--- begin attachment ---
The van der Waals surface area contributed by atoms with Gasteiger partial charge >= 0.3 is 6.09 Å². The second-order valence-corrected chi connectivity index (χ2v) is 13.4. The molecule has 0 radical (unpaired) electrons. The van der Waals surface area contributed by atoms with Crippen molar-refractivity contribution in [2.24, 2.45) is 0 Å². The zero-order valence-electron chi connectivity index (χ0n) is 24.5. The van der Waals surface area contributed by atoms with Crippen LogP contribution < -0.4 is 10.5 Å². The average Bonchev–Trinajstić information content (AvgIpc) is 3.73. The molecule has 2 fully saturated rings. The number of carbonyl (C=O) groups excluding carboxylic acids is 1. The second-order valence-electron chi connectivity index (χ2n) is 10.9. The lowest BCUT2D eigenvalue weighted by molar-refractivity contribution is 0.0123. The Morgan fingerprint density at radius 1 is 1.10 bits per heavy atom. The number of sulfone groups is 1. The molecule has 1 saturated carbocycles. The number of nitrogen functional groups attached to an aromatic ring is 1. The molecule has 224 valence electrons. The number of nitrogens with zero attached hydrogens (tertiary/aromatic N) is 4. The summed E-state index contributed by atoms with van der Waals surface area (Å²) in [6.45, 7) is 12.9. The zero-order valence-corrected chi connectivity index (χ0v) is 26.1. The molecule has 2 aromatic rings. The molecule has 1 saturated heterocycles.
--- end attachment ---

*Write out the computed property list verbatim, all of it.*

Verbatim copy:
The van der Waals surface area contributed by atoms with Gasteiger partial charge >= 0.3 is 6.09 Å². The second-order valence-corrected chi connectivity index (χ2v) is 13.4. The molecule has 0 radical (unpaired) electrons. The van der Waals surface area contributed by atoms with Crippen molar-refractivity contribution in [2.24, 2.45) is 0 Å². The zero-order valence-electron chi connectivity index (χ0n) is 24.5. The van der Waals surface area contributed by atoms with Crippen LogP contribution < -0.4 is 10.5 Å². The average Bonchev–Trinajstić information content (AvgIpc) is 3.73. The molecule has 2 fully saturated rings. The number of carbonyl (C=O) groups excluding carboxylic acids is 1. The second-order valence-electron chi connectivity index (χ2n) is 10.9. The lowest BCUT2D eigenvalue weighted by molar-refractivity contribution is 0.0123. The Morgan fingerprint density at radius 1 is 1.10 bits per heavy atom. The number of sulfone groups is 1. The molecule has 1 saturated carbocycles. The number of nitrogen functional groups attached to an aromatic ring is 1. The molecule has 224 valence electrons. The number of nitrogens with zero attached hydrogens (tertiary/aromatic N) is 4. The summed E-state index contributed by atoms with van der Waals surface area (Å²) in [6.45, 7) is 12.9. The zero-order valence-corrected chi connectivity index (χ0v) is 26.1. The molecule has 2 aromatic rings. The molecule has 1 saturated heterocycles.